I did get the chance to share the welcome and I hope some day we’ll see the woman and her children in church. Whether that woman decides to try out Grace or not, I invite us all to remember church can be a scary place, so we have to go the extra mile to show people we aren’t panthers if we wish to be part of feeding Jesus’ sheep.
Ask God to help you to be gentle with others and yourself–just like Christ is a gentle shepherd.
Wednesday evening our Song of the Soul was “Are Ye Able,” with its refrain, “Lord, we are able, our spirits are thine, remold them make us, like thee divine. Thy guiding radiance, above us shall be, a beacon to God, to love and loyalty.” While exploring the history of the song, we also took a look at the prayer purposely placed next to the hymn. It’s a prayer for overcoming adversity. We’ve reached that point in Lent when we remember Jesus’ followers were rather bold in saying, “Lord, we are able.” Because, like us, they were prone to failure. In other words, on our own, we aren’t able. We need, as AA aptly puts it, a “Higher Power.”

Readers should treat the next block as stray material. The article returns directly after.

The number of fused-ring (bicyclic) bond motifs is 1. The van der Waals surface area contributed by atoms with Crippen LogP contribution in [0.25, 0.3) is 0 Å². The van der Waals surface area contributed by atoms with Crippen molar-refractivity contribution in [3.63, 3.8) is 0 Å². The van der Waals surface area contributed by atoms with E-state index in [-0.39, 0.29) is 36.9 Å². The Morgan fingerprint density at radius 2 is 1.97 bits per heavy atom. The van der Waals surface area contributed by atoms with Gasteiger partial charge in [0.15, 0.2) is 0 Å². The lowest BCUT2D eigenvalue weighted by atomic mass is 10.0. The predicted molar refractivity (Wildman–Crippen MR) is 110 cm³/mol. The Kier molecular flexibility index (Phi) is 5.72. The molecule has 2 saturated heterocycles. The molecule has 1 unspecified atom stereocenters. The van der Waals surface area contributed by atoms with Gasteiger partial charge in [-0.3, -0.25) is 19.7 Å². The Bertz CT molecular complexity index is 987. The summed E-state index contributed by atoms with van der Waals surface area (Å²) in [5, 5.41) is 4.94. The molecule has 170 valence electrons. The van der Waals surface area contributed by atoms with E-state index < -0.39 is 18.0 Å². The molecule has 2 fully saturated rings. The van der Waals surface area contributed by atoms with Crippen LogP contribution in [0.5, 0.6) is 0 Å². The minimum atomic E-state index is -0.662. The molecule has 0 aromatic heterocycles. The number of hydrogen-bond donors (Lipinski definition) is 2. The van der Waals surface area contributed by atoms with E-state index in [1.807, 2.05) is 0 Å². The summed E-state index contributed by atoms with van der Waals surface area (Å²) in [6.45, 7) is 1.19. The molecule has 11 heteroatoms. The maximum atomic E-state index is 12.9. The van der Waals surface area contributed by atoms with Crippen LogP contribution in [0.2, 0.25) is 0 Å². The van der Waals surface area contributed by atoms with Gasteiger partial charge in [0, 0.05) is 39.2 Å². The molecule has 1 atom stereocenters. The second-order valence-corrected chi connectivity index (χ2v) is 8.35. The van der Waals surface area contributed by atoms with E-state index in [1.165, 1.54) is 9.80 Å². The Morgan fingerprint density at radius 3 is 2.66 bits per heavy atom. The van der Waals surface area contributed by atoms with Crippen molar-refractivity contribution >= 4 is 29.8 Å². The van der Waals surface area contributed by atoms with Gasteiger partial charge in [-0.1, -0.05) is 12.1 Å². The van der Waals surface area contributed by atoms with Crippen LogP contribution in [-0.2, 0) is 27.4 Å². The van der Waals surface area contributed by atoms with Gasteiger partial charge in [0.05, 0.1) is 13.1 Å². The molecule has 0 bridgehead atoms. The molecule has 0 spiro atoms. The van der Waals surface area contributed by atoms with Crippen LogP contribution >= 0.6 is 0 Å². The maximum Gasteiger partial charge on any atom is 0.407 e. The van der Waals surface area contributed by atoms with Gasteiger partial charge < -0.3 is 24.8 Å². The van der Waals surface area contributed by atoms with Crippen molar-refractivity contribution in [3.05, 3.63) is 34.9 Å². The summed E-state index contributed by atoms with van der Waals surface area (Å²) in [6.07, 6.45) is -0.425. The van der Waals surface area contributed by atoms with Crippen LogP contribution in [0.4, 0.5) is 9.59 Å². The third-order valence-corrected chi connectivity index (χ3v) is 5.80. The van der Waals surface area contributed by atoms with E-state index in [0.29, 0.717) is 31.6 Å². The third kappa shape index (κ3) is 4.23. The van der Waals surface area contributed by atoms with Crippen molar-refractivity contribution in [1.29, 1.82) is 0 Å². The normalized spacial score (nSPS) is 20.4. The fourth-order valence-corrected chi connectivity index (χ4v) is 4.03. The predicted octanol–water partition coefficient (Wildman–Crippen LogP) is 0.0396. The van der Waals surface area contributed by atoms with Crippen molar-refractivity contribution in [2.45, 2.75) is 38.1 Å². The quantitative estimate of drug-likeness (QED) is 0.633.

Unfortunately, there is another thing that often comes with knowing we fail; that is feeling unworthy or unlovable. So, last night we not only pondered the disciples falling asleep in the garden and disappearing as the cross drew near; we also pondered the post-Easter words. “Do not be afraid.” “Fear not.” Have you ever heard those words echo a whisper of forgiveness? Sometimes I re-imagine Jesus showing up to his followers after they/we fail. “Don’t be afraid, I haven’t abandoned you.” “Don’t be afraid, I have forgiven you.” “Don’t be afraid, today is a new day and I will help you do what you cannot do on your own.”
Lent reminds us of our deep need. Easter reminds us God in Christ wants to help us to overcome what we can not overcome on our own. With God’s helps and strength we are able. Let that promise be your strength. Pray each day that God might give you the opportunity to whisper that beautiful truth into another’s life.